An examination of mitigation strategies used in Spanish psychotherapeutic discourse

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15 Scopus citations

Abstract

The present study examined politeness phenomenon in Spanish discourse produced between a therapist and a client during psychotherapeutic motivational interviews as depression and adherence to medication are discussed. In particular, this study examined the mitigation strategies and indirect speech acts used by the interactants. Mitigation has been defined as a modification of a speech act that softens the message for its hearer (Fraser, 1980:341). Several devices such as shields, hedges, parenthetical verbs and proverbial sayings were observed in this discursive context in the qualitative and quantitative analyses. This study also revealed that the use of mitigating devices on the part of the therapist was conditioned by his intentions to attain his goals: to indirectly motivate the client to continue with treatment. The qualitative analysis revealed how references to persons varied and how the Latino cultural notions of el qúe dirán and guardar las apariencias posited by Placencia (1996) emerged in this discursive context. Although mitigating features have been investigated in Spanish (Bravo, 2008; Haverkate, 1990; Hernández Flores, 1999; Murillo Medrano, 2002; Placencia, 1996, among others), overall they remain relatively under investigated in Spanish psychotherapeutic discourse.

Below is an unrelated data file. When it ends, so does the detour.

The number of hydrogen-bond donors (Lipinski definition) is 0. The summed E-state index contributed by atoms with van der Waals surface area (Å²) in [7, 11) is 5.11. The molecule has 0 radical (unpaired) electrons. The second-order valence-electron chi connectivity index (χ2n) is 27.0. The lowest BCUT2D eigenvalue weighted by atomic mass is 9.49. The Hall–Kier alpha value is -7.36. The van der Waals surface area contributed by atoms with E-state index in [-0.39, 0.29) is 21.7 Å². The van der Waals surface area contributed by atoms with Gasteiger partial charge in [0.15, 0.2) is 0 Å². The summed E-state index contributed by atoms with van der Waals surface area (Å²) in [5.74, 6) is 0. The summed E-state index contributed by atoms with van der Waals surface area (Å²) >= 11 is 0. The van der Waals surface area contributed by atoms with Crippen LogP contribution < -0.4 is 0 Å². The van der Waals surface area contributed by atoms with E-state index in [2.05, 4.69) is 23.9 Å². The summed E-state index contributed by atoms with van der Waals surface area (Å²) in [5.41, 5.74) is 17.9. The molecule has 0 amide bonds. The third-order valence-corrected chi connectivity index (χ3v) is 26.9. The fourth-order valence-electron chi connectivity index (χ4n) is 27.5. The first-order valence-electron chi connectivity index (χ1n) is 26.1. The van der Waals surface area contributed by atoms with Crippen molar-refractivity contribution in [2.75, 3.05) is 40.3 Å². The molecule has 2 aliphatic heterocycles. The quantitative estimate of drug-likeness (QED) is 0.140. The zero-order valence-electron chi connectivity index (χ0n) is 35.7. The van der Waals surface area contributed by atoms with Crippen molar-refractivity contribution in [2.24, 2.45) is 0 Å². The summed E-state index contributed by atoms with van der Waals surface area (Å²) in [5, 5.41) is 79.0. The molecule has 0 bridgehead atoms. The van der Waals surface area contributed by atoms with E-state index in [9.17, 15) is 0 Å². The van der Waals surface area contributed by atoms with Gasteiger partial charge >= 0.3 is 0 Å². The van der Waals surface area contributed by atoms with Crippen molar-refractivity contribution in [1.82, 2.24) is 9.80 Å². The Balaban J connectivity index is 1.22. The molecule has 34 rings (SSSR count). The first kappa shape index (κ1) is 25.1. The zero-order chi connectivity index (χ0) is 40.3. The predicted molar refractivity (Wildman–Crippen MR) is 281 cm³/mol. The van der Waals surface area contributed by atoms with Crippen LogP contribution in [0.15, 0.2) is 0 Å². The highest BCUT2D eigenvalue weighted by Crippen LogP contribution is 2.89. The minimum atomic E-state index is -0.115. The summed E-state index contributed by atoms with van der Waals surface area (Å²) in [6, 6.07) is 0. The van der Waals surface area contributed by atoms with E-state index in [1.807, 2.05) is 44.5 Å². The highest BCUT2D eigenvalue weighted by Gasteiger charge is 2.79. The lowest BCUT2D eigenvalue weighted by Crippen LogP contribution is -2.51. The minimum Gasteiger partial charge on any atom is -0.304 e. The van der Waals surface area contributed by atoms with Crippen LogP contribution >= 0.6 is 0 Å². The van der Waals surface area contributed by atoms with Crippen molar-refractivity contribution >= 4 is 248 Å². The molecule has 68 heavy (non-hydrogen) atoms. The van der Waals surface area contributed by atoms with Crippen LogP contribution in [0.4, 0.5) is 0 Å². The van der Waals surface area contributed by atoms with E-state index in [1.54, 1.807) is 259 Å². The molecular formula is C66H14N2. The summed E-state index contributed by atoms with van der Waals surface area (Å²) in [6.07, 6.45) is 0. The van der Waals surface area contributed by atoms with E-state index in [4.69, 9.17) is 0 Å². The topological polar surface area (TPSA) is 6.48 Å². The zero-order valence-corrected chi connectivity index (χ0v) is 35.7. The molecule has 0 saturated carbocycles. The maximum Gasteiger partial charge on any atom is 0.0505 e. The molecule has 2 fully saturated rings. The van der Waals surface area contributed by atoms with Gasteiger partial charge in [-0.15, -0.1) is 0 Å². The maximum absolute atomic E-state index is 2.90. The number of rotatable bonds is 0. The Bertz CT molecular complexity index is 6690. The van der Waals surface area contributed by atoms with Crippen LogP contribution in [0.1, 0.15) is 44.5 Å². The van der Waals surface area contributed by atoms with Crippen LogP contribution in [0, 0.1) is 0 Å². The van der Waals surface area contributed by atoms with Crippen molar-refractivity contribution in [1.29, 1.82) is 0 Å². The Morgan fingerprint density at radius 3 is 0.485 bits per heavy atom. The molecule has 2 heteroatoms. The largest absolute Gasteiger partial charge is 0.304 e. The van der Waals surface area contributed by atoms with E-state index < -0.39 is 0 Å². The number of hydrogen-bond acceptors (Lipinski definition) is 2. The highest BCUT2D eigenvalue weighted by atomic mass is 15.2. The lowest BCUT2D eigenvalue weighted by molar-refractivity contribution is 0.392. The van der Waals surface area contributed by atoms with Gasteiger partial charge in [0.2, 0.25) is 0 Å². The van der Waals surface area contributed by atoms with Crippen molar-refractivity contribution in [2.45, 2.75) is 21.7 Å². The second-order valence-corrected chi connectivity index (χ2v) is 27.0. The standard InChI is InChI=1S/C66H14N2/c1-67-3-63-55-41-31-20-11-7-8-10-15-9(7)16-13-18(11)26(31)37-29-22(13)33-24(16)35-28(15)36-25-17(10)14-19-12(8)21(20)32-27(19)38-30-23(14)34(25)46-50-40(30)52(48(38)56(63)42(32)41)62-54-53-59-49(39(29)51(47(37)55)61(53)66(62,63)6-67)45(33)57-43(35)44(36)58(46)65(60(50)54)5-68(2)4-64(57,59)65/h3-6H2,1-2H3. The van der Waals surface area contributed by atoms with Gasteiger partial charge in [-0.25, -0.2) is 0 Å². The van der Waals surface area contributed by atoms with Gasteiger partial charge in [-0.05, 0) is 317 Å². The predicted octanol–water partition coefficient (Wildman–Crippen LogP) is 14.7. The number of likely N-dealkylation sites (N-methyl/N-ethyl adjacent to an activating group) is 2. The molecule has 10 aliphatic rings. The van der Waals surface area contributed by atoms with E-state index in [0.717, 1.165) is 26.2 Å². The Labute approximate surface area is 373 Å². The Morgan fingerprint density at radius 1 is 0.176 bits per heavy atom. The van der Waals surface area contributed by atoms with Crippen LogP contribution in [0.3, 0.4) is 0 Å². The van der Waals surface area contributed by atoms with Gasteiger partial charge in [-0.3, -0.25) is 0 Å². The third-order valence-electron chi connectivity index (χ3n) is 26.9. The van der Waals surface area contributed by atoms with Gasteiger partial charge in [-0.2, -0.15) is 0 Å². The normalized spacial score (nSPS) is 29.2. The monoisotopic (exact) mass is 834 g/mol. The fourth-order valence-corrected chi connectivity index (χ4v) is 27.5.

Original languageEnglish (US)
Pages (from-to)1964-1981
Number of pages18
JournalJournal of Pragmatics
Volume42
Issue number7
DOIs
StatePublished - Jul 1 2010

All Science Journal Classification (ASJC) codes

  • Artificial Intelligence
  • Language and Linguistics
  • Linguistics and Language

Keywords

  • Mitigation
  • Spanish
  • Therapeutic discourse

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